Explosions in the high
Butane hash oil is blasting off—both in popularity and, sometimes, literally
Hash of all kinds is more popular than ever in Sacramento. But a lot of it is made with butane: Is this safe for patients to consume? Or even make?
On February 7, a woman shattered all the windows in her San Francisco apartment and was sent to the hospital, along with a 12-year-old boy, for treatment of burn wounds. And on February 19, three people in Tracy were rushed to the hospital, critically wounded after an explosion in their apartment. Authorities have said that these explosions resulted from failed attempts to make butane hash oil.
Butane hash oil, often referred to as BHO, is a concentrated form of cannabis prized for its smooth flavor and strong effects. According to Jeff Hatley at Sequoia Analytical Labs in Sacramento, most concentrated forms of cannabis, such as cold water hash or kief, contain between 15 to 60 percent tetrahydrocannabinol, or THC, the psychoactive chemical in cannabis. But BHO regularly tests much higher, at 30 to 75 percent.
BHO has been around the medical-cannabis community for years, but the past few months have seen a big upswing in itspopularity. There’s a lot of chatter on social-media sites about “dabs” and “wax,” which are slang terms for hash oil. Along with the increased popularity has come more scrutiny into how BHO is made, and questions about whether BHO is safe to use.
Concentrated cannabis, usually called hashish or hash, is made by collecting the crystals that form on the cannabis plant. This can be done by dry sifting cannabis flowers to make kief, by using extremely cold water to separate the crystals from the flowers, or by using a solvent—usually butane, sometimes carbon dioxide or alcohol. The butane evaporates, and the result is a waxy substance high in THC.
Of course, butane is an extremely flammable chemical. There have been many instances where someone making BHO has set themselves on fire.
“I wouldn’t advise anyone to make BHO at home any more than I would advise them to make land mines at home,” said Michael Backes of Abatin Wellness Center, the collective Montel Williams advises in Sacramento. “No one ever died from making water hash.”
A local BHO producer, who preferred to remain anonymous, makes BHO and he says he is very careful. “Never make it inside. Any kind of spark can create an explosion,” he explained. “I don’t even wear a wool sweater or a watch or carry my cellphone when I make BHO. Static electricity can be very tricky.”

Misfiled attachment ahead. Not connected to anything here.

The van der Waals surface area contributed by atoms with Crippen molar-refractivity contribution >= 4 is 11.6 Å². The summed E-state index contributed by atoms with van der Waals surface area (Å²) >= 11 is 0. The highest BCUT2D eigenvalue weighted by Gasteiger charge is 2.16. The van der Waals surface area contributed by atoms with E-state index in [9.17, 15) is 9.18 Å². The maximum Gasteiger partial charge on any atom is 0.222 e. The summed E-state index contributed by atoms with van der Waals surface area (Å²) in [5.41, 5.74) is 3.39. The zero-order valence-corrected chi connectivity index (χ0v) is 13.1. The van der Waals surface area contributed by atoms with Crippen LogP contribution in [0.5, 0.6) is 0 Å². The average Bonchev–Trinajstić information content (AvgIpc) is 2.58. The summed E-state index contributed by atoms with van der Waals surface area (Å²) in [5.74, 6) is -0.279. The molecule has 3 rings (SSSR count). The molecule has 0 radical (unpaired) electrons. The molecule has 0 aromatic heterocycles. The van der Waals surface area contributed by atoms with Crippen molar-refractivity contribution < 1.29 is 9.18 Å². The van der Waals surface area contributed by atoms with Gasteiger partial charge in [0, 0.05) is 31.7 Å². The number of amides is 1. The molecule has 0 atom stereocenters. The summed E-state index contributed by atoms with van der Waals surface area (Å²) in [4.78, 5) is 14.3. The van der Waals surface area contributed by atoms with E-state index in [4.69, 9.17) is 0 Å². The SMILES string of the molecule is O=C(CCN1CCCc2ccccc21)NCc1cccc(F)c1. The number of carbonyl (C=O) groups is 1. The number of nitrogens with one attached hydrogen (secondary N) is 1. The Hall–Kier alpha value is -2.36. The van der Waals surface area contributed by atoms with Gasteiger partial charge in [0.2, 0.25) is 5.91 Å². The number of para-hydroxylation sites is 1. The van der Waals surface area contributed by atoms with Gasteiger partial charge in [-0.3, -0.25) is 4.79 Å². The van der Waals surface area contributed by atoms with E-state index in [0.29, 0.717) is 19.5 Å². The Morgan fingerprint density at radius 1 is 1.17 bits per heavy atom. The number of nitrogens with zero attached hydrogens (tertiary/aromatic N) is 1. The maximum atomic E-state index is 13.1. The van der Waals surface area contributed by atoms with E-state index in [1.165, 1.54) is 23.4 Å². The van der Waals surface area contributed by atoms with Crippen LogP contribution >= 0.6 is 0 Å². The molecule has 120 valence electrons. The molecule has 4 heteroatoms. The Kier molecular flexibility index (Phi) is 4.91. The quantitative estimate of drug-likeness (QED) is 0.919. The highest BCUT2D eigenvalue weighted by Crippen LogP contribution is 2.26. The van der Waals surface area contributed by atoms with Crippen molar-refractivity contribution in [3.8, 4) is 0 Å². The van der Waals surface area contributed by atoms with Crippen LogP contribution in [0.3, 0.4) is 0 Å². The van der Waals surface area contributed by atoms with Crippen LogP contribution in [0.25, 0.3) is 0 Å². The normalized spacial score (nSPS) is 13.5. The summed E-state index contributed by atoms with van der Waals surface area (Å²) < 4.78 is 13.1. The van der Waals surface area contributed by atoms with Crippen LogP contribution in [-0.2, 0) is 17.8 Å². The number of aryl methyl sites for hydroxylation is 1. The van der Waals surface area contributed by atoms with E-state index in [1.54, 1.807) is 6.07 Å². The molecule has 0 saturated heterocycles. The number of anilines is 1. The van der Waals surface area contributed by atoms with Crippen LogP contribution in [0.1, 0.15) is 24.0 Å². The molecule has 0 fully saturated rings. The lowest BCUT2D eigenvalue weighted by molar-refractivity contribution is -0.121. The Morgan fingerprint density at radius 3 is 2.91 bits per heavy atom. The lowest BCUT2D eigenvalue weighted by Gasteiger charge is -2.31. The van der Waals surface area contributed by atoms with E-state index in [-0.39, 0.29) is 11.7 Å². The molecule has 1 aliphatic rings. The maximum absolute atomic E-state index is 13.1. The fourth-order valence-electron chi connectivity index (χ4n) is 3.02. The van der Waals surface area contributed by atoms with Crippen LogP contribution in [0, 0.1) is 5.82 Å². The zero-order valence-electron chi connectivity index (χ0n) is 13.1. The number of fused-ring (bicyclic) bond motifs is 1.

Besides the danger, there are also questions about whether or not BHO is safe to use. This depends mostly on the type of butane used to produce the concentrate. Cheap brands, such as Ronson, can be bad for consumption.
Backes says that only pure N-type butane should be used. “Remember, butane doesn’t have a smell. So if you’re smelling what you think is butane, that means the wax was made with off-the-shelf butane,” he said. “Off-the-shelf butane, by law, must have an odorant in it. Those odorants are not good chemicals at all.”
Even then, experts say patients should be wary of purchasing BHO, as most BHO makers don’t have the industrial licensing needed to acquire high-quality butane.
“A friend of mine looked into getting an N tank,” said the anonymous BHO producer. “The rental costs for the tank alone would have double his costs, not to mention the cost of the butane itself.”
And then there’s the fact that this sort of butane production is illegal: According to California Health and Safety Code statute 11379.6, manufacturing BHO is against the law.
“That’s right,” said Oakland-based attorney Robert Raich. “If you are caught in the act of manufacturing, or if they raid you and find tools for making BHO, you could be charged.”
Raich added that although it is illegal to make BHO, it’s not illegal to possess or to sell, so long as one is a qualified cannabis patient.
“There was a case, People v. Bergen [in 2008] that ruled that MMJ patients could possess BHO,” Raich said. “Health and Safety Code 11379.6 is used mostly to go after manufacturers of methamphetamine.”
He also mentioned that the now-defunct Medical Marijuana Regulation, Control and Taxation Act, which was sponsored by Americans for Safe Access and UFCW, would have allowed the manufacture of BHO.
Many dispensaries in California don’t carry BHO, and attempts to find a club in Sacramento selling BHO were unsuccessful. Most dispensaries even refused to go on record about BHO.
“We don’t carry it,” said Backes of Abatin Wellness, “mostly because of people’s prejudices.” He did add, however, that new techniques with water are yielding hash with BHO-level THC percentages.
For now, though, it seems that Sacramento patients will have to travel to the Bay Area if they want to try high-quality BHO.